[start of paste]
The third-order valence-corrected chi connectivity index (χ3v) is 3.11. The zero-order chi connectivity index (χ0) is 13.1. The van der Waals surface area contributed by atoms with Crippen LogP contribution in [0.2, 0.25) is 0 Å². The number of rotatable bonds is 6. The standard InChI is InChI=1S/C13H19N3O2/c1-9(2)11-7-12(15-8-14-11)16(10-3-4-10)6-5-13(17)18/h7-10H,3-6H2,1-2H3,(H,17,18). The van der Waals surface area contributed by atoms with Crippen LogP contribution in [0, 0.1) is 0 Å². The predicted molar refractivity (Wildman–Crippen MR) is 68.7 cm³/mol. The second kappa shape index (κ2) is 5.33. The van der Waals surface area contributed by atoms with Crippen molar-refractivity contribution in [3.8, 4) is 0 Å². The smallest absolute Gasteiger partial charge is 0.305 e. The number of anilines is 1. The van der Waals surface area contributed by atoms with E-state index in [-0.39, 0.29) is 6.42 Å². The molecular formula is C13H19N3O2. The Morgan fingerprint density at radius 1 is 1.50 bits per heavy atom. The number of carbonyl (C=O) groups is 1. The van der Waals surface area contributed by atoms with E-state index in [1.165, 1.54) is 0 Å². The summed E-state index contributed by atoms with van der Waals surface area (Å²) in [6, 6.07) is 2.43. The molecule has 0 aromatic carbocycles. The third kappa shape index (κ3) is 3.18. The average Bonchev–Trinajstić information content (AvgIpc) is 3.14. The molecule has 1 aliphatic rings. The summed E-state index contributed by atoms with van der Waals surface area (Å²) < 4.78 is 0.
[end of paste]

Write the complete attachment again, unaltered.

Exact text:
The third-order valence-corrected chi connectivity index (χ3v) is 3.11. The zero-order chi connectivity index (χ0) is 13.1. The van der Waals surface area contributed by atoms with Crippen LogP contribution in [0.2, 0.25) is 0 Å². The number of rotatable bonds is 6. The standard InChI is InChI=1S/C13H19N3O2/c1-9(2)11-7-12(15-8-14-11)16(10-3-4-10)6-5-13(17)18/h7-10H,3-6H2,1-2H3,(H,17,18). The van der Waals surface area contributed by atoms with Crippen LogP contribution in [0, 0.1) is 0 Å². The predicted molar refractivity (Wildman–Crippen MR) is 68.7 cm³/mol. The second kappa shape index (κ2) is 5.33. The van der Waals surface area contributed by atoms with Crippen molar-refractivity contribution in [3.8, 4) is 0 Å². The smallest absolute Gasteiger partial charge is 0.305 e. The number of anilines is 1. The van der Waals surface area contributed by atoms with E-state index in [-0.39, 0.29) is 6.42 Å². The molecular formula is C13H19N3O2. The Morgan fingerprint density at radius 1 is 1.50 bits per heavy atom. The number of carbonyl (C=O) groups is 1. The van der Waals surface area contributed by atoms with E-state index in [1.165, 1.54) is 0 Å². The summed E-state index contributed by atoms with van der Waals surface area (Å²) in [6, 6.07) is 2.43. The molecule has 0 aromatic carbocycles. The third kappa shape index (κ3) is 3.18. The average Bonchev–Trinajstić information content (AvgIpc) is 3.14. The molecule has 1 aliphatic rings. The summed E-state index contributed by atoms with van der Waals surface area (Å²) < 4.78 is 0.